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Chemical drift awareness key for all Iowans

By Staff | May 31, 2016

Although corn and soybeans have just emerged, it won’t be long until spraying becomes the chore de jour on Iowa’s farms. All rural Iowans need to be aware of chemical drifting when they see spraying underway.

AMES – The growing season is well underway in Iowa, and with it, many farmers and certified applicators will be applying pesticides, herbicides and fungicides to crop fields.

While on-target application is the goal, drift from these chemicals onto neighboring farm fields, yards and communities is a regular occurrence.

Each drift episode poses financial and health risks to nearby people, livestock, wildlife and the environment.

To help reduce the number and severity of these occurrences, Practical Farmers of Iowa encourages chemical applicators and rural residents to be more aware of the prevalence and impact of pesticide drift.

Pesticide drift is defined as the physical movement of a pesticide through the air at the time of application or soon thereafter, to any site other than that intended for application.

Drift is illegal under Iowa Code Section 206, but drift happens, and it can damage crops, environment and harm people if they are sprayed or unknowingly consume affected products.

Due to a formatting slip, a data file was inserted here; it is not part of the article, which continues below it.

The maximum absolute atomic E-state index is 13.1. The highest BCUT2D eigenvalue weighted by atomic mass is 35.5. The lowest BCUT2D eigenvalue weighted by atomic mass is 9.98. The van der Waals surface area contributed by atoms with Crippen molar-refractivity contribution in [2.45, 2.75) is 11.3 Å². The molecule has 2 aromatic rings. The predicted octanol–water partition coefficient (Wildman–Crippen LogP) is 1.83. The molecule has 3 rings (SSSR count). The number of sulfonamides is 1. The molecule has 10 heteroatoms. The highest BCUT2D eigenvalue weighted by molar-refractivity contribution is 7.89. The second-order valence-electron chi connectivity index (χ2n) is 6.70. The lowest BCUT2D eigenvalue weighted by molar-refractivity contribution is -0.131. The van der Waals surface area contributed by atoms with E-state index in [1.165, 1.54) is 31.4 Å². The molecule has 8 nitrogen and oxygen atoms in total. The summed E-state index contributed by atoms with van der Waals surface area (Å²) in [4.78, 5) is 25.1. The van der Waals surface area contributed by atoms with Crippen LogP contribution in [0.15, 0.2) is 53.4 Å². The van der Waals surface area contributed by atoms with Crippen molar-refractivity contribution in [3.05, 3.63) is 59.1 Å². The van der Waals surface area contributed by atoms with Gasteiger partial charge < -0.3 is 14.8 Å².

Financial fallout

Crop damages from drift can be financially devastating for fruit and vegetable farms, organic farms and those raising non-GMO crops.

Organic farms can also lose their certification for three years following a drift incident.

Jordan Scheibel, of Middle Way Farm, near Grinnell, was one of nearly 200 Iowans to report a spray drift incident during the 2013 crop year.

A neighboring farmer applied the herbicides Roundup and atrazine to an adjacent field on a day when the breeze was directed toward Middle Way Farm.

Although Jordan maintains a 30-foot buffer strip between his vegetable field and his neighbor’s conventional farm field, damage to his vegetable crops was found as far as 130 feet from where the herbicides were applied.

Jordan suffered a major crop loss, and his reputation as a local food producer was put in jeopardy.

“I advertise myself as chemical-free,” he said, “and I felt I unwittingly misled my customers. I had to be as up-front as possible about what happened, while not destroying my reputation and ability to continue operating as a chemical-free producer in the Grinnell market.”

Preventing drift

Preventing such incidents will require all farmers and rural residents to become more aware of the reality of drift in Iowa. A number of preventive actions can also be taken.

Fruit and vegetable growers who meet the minimum acreage requirement (one-half to 1 acre) are eligible to register on the Sensitive Crop Directory through the Iowa Department of Agriculture and Land Stewardship.

Pesticide applicators are required to consult this online directory, which lists sensitive crop locations.

Farmers and rural residents can share their concerns with neighbors and local cooperatives, establish a friendly relationship and ask for extra caution when applying chemicals near their farm or property.

Farmers planning to apply chemicals can also employ a range of practices to minimize the risk of spray drift.